Glorious and bittersweet

Overall
5 out of 5 stars
Performance
5 out of 5 stars
Story
5 out of 5 stars

Reviewed: 10-08-16

Another great book from David Nicholls. Well-drawn characters, with all their human characteristics of being annoying and being lovable, populate this tale of a marriage in crisis. Told from the point of view of Douglas, the husband taking his family on a supremely well-organised last-ditch holiday around Europe, the book flips between the current eventful trip and the story of the relationships that brought them to this point. It's funny, sad and poignant, balancing beautifully on the pinhead. The reader seems a bit deadpan to start with, but it really fits the wry, sometimes bitter, humour of the tale. Highly recommended.

Slow and Tedious

Overall
3 out of 5 stars
Performance
3 out of 5 stars
Story
3 out of 5 stars

Reviewed: 29-04-16

This book could have benefitted from a really fierce editor. It takes almost half the book to get going and is bogged down in so much detail that it becomes really quite dull. Without giving spoilers, it details an affair that a rather self-satisfied married woman has. Then a terrible thing happens and the last third of the book deals with a court case. It took far too long to get to the crux of the story and was littered with unnecessary scenes that added nothing to the tale or character development. And the court part had some curious omissions, as if the author had really researched all the procedural parts, but hadn't bothered with what prison might be like. The main characters were quite unlikeable throughout, so it was hard to sympathise with them, even after the main horrible incident. Everyone was so cold and unemotional about everything - it was very distancing.

Normally I really like Juliet Stevenson, but she read this so slowly and precisely that I'm sure it could be an hour shorter if she upped the pace a touch. This also added to the impression of coldness with the main character. It may have been a deliberate decision to portray her this way, but it didn't work for the listener.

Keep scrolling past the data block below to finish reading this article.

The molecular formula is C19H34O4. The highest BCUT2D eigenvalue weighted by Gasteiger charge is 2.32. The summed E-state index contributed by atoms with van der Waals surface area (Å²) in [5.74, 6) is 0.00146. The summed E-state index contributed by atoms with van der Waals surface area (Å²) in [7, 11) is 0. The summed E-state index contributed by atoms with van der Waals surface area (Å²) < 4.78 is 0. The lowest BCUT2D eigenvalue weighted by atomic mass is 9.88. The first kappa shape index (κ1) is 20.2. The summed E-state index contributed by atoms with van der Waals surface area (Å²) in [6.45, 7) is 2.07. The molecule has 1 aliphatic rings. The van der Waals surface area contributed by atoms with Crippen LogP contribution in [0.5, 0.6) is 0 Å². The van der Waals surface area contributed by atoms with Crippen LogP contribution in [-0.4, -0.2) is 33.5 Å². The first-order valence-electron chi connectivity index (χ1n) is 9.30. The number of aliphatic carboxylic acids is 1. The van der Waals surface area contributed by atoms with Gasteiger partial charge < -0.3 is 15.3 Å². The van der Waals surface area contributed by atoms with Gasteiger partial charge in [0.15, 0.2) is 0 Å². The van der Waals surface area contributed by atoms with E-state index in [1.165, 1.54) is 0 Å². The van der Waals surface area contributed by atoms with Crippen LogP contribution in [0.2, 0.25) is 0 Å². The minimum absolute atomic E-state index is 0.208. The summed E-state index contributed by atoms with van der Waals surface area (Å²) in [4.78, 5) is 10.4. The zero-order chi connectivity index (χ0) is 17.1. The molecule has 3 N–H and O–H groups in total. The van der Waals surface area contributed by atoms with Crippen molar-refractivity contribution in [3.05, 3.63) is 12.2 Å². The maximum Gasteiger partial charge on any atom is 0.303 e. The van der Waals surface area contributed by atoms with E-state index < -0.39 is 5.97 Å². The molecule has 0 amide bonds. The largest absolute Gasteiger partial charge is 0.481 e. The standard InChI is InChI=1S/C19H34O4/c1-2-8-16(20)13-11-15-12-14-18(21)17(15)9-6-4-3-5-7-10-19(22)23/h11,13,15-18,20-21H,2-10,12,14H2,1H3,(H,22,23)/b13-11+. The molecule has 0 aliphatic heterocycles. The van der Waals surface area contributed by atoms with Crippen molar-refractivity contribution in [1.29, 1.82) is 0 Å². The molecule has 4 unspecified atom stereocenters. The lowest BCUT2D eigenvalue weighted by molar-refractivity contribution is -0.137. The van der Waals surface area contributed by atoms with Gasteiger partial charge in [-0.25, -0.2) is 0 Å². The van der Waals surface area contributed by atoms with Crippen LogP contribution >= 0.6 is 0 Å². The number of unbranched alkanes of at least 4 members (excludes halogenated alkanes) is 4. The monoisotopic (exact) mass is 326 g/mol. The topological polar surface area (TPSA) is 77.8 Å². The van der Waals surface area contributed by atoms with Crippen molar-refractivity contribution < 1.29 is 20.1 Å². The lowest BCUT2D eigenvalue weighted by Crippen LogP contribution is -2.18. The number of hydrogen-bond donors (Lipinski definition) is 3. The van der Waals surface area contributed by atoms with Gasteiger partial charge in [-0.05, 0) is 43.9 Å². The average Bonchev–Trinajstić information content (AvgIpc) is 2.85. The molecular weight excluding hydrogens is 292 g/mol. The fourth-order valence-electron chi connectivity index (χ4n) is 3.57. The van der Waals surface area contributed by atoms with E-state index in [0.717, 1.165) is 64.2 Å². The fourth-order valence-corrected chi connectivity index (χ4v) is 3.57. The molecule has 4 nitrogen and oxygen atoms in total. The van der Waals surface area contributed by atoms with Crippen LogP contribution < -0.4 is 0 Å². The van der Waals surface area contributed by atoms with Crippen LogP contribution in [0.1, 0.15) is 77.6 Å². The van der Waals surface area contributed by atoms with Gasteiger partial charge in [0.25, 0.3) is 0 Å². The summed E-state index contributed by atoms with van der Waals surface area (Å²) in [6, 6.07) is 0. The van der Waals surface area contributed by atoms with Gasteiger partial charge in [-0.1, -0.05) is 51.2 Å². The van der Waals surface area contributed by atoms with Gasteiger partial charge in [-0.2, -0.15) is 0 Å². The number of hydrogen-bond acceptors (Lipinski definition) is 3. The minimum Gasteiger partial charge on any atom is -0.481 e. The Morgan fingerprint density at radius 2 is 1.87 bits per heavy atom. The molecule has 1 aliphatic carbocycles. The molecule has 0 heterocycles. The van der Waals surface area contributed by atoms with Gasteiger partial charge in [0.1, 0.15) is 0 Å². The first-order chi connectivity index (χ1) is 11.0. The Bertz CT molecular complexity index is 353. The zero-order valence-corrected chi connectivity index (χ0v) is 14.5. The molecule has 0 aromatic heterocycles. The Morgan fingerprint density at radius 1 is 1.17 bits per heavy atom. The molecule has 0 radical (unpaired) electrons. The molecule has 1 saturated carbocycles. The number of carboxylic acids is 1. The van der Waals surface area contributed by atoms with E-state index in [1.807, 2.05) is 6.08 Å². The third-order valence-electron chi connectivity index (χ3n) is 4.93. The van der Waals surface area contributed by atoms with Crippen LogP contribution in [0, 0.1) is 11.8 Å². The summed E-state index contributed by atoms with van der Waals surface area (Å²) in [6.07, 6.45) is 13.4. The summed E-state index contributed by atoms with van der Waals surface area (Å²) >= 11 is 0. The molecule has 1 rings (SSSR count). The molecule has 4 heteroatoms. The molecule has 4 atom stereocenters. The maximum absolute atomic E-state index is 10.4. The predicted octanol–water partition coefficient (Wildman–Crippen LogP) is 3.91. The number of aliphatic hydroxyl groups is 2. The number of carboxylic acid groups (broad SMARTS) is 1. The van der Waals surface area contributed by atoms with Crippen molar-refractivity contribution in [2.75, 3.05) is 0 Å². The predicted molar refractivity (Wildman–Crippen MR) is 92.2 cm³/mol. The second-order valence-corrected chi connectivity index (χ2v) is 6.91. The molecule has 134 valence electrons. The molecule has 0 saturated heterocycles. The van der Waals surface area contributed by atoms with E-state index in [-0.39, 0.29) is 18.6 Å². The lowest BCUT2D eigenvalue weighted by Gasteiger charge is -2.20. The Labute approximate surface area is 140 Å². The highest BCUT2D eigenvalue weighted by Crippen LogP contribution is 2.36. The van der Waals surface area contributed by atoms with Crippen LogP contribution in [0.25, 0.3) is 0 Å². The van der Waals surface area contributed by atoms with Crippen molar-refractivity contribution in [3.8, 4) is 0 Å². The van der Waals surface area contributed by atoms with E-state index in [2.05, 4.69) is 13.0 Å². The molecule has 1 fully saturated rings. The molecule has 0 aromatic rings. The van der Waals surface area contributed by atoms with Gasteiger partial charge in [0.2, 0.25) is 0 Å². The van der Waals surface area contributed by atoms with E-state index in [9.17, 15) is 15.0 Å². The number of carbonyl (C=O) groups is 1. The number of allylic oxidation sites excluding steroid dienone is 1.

I only listened right to the end because I had already invested so much time in it, but I can't really recommend it very much. Sorry.

On Balance, Very Enjoyable - Some Minor Quibbles

Overall
4 out of 5 stars
Performance
4 out of 5 stars
Story
4 out of 5 stars

Reviewed: 25-09-15

Overall, I very much enjoyed this book. 17th-century Amsterdam was well-depicted and the characters came across as very real (mostly). However, I do agree with other reviewers on several points. It felt like the start of another story, rather than one whole narrative. Some of the characters (Otto, the black servant) were dropped in, but their lives never fully explored, just mentioned. The miniaturist character felt very unresolved. Jack Phillips' motivations were never investigated. It's as if the author had too many ideas to cram into one book, but never quite developed any of them properly. The three central female characters were well-drawn and vivid, though. Some of the minor characters were also striking - Agnes, in particular, came across strongly.